I have a dim and distant memory of a black and white war film that we probably watched on deck in the tropics to great enthusiasm. “Damn the torpedoes – full ahead and give her all you’ve got Mister!” said the heroic captain of this cheesy epic, which is the only thing that has been retained in my memory.
The film came to mind as I was watching the latest YouTube depiction of a crane strike in port, with a clearly out of control container ship bow clouting a huge ship loader in an Indonesian port, to the accompaniment of startled shouts from the onlookers and a vast explosion of dust and tangled metal. There is nothing, it seems that is so easily demolished as a container crane, the lightest touch from a bow or stern flare collapsing it in seconds, leaving remains that resemble a vast dead stick insect, with tangled metal heaped in every direction.
It is happening quite regularly; so much so that the excellent TT Club, which gets involved in all these claims, has issued a helpful encyclical full of advice that might reduce the number of casualties in this category.
It has to be said that it is not just container ships which are the guilty parties – bulkers also get out of control and do cruel damage to shiploaders and wharves, and rather more rarely, a tanker terminal comes off worse in an argument with a heavy landing tanker.
Out of control ships of any type can do a lot of damage to others innocently lying alongside. And we mustn’t forget the recent spectacular cruise ship accidents in Venice, which attracted the attention of the world’s media. Is this a trend and is there any explanation for these bumps, scrapes and demolition jobs, in port waters?
The TT Club advice covers all the obvious causes of these incidents and suggests how they might be mitigated. The master/pilot relationship, engine problems, mooring mishaps and tug troubles, crew competence aboard and ashore, weather wobbles and weak lines are all matters that need to be considered if a ship is hoping for a safe landing. But there are quite a lot of matters that are (for reasons of diplomacy) left unsaid.
Start with the engines, which are at their most temperamental when the ship is manoeuvring, more so in an era of fuel switchovers, something that does not really encourage confidence in an era of fanatical emission-reduction. With people being heavily fined for a little smoke emission, you can imagine this will weigh more heavily on the minds of engineers than making sure the engine does what the controls are demanding.
“Longer than the turning basins, deeper than the dredged channels”
You might ask why it is that so many of these accidents seem to involve containerships. Might it be the same reason that when there is some instance on passage of what might be thought of as “sea-road hoggery”, the chances are that it will be a container ship that is at the bottom of it. Speeding in fog, menacing whales and other ships, refusing to give way or overtaking too close – the charge sheet is a long one.
Probably the liners have always been guilty of this sort of behaviour, and merely continued with it when the container age ushered in new levels of precision and time keeping, but these tend to be vessels that, to put it bluntly, cannot stand a delay.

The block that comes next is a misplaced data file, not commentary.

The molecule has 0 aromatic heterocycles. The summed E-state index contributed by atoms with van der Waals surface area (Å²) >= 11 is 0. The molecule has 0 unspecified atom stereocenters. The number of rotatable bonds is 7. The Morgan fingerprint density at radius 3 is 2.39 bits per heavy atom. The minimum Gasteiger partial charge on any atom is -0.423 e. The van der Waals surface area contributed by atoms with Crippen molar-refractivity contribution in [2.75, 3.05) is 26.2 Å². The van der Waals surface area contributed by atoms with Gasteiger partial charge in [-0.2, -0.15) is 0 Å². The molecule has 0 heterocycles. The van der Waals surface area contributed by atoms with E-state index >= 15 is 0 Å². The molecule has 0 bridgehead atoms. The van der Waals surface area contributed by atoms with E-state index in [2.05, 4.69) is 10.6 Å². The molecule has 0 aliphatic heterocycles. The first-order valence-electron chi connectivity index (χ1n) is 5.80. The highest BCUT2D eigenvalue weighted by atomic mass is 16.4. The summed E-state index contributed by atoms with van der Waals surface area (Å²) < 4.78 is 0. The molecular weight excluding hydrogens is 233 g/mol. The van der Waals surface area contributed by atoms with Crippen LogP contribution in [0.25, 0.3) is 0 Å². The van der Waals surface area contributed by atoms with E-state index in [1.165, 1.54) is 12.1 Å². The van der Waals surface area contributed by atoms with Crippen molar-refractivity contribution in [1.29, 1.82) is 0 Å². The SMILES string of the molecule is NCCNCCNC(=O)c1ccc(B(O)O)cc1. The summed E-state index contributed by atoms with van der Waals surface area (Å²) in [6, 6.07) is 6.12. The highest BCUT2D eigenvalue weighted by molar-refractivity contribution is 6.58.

They are in a hurry to get alongside, and won’t wait. These are people under intense pressure from their superiors who look upon ships as just an advanced form of lorry, which ought to be parked with the ease of a medium-sized saloon car. Why are these people complaining? Don’t they have bow thrusters?
Pilots in some ports are also in a tearing hurry to get the ship alongside and on to the next job. It was revealed after a big container ship had done all sorts of damage in a middle-eastern container port, there was a strictly observed schedule for piloting and berthing/unberthing in the port.
Those who did it faster were the heroes, those who took a bit longer were expected to be carpeted and explain why. Worse still, at that port, because some pilot managed to shave five minutes off the time from joining the ship to being berthed alongside, a dictat came around saying that all the pilots were now expected to record similar times. I bet nobody stood him a drink in the pilot’s rest rooms.
It is also impossible to ignore, in this catalogue of crushed and twisted metal, the haste with which owners have embraced bigger ships. To the owner, it has been a relatively simple matter to embrace scale economies, citing everything from environmental benefits to cheaper rates for the customers.
It is the ports that note with dismay that the ships the owners have bought are now longer than the turning basins, deeper than the dredged channels and so wide that their existing cranes won’t reach the offshore tiers of boxes.
They also will almost certainly have to invest in more powerful ship-handling tugs and even reinforce the quays, lest an offshore breeze tears all the bollards out by the roots. And while a ship owner can order a big new ship in a matter of months from the desperate shipbuilders, a port will have to endure years of unarmed combat with environmentalists and other objectors just to widen a channel or dig out the turning basin. It is a matter of getting quarts into pint pots. Maybe we just have to remember that you cannot make an omelette without breaking eggs.